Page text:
From Spain and France to Lebanon, Japan and China- architects around the world are designing green buildings and houses to combat pollution. Here are 5 such buildings that give a breath of fresh air.
Nanjing towers, China
Designed by the Italian architect Stefano Boeri, Nanjing towers are the first vertical forest of Asia. The towers will be home to more than 1,000 trees and 2,500 shrubs of 23 local species. The greenery that will cover the 4,500 square metres of surface area will contribute to the regeneration of local biodiversity and the reduction of CO2 emissions by about 18 tons while producing up to 16.5 tons of oxygen every year.
La Fabrica, Spain
Spanish architect Ricardo Bofill, took an abandoned cement factory dating back to WW I in 1973 as he foresaw tremendous potential in it. He then renovated the building's exterior and transformed the interior into a modern and comfortable living space.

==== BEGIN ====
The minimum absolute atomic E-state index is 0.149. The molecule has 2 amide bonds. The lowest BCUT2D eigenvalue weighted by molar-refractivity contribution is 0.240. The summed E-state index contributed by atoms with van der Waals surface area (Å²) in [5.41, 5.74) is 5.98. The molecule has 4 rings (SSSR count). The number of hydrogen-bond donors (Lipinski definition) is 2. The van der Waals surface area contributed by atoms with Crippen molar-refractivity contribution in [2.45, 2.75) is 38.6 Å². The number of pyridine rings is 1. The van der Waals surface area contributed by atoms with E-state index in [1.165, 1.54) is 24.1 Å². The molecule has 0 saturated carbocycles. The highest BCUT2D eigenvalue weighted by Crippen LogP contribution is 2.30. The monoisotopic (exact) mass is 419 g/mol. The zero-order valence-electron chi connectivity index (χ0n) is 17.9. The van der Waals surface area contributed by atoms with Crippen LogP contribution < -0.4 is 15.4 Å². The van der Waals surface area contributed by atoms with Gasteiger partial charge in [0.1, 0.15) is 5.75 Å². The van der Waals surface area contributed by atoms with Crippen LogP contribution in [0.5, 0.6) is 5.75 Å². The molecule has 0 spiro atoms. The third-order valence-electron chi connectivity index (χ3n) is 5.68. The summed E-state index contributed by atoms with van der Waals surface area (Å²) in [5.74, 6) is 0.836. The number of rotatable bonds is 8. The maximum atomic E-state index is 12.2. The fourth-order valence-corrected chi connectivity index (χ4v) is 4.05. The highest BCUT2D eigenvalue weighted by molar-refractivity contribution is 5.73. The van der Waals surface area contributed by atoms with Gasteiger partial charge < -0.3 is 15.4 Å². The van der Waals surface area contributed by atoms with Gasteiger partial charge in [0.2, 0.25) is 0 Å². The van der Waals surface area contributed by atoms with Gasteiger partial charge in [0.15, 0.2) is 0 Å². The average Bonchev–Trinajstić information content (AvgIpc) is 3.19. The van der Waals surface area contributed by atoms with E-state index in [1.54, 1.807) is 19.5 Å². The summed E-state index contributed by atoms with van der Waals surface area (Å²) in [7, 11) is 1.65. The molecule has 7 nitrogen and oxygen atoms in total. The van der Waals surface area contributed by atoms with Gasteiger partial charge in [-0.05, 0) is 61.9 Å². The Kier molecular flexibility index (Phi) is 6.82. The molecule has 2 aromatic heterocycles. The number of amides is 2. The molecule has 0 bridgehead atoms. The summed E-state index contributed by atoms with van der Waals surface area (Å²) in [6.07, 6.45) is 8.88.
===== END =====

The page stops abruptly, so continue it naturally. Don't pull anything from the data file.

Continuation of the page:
The fat chimneys that once used to drown the sky over Barcelona with thick smoke are now overflowing with greenery.
ACROS Fukuoka, Japan
Situated in the middle of Fukuoka City, Japan, ACROS Fukuoka Prefectural International Hall is a center of international, cultural and information exchange.
Standing over one million square feet of multipurpose space, this complex almost gives a vibe of the Hanging Gardens of Babylon with all it's overflowing greenery. Designed by green architect Emilio Ambasz, the design fulfils two major needs- reconciling a developer's desire for profitable use of a site with the public's need for open green space.
L'Oasis D'Aboukir, France
Right at the corner of Aboukir Street and Petits Carreaux street in Paris, a 25-metre-high green wall awes anyone who sees it. Created by botanist and researcher Patrick Blanc, this green wall covers a building facade. 237 different species of plants appear to grow up the facade in diagonal waves.
Marc Bonfils Apartment—Beirut, Lebanon
Designed by Jean-Marc Bonfils, the East Village apartment complex in Beirut features the use of traditional Lebanese timber and stone cladding on the facades and a gallery on the ground floor. A vertical garden contrasts with the materials and was inspired by an adjacent garden located in the 1960s Electricite du Liban headquarters. As the garden was not accessible for general people anymore, Bonfils was inspired to reintroduce a vertical green space that the community could once again enjoy.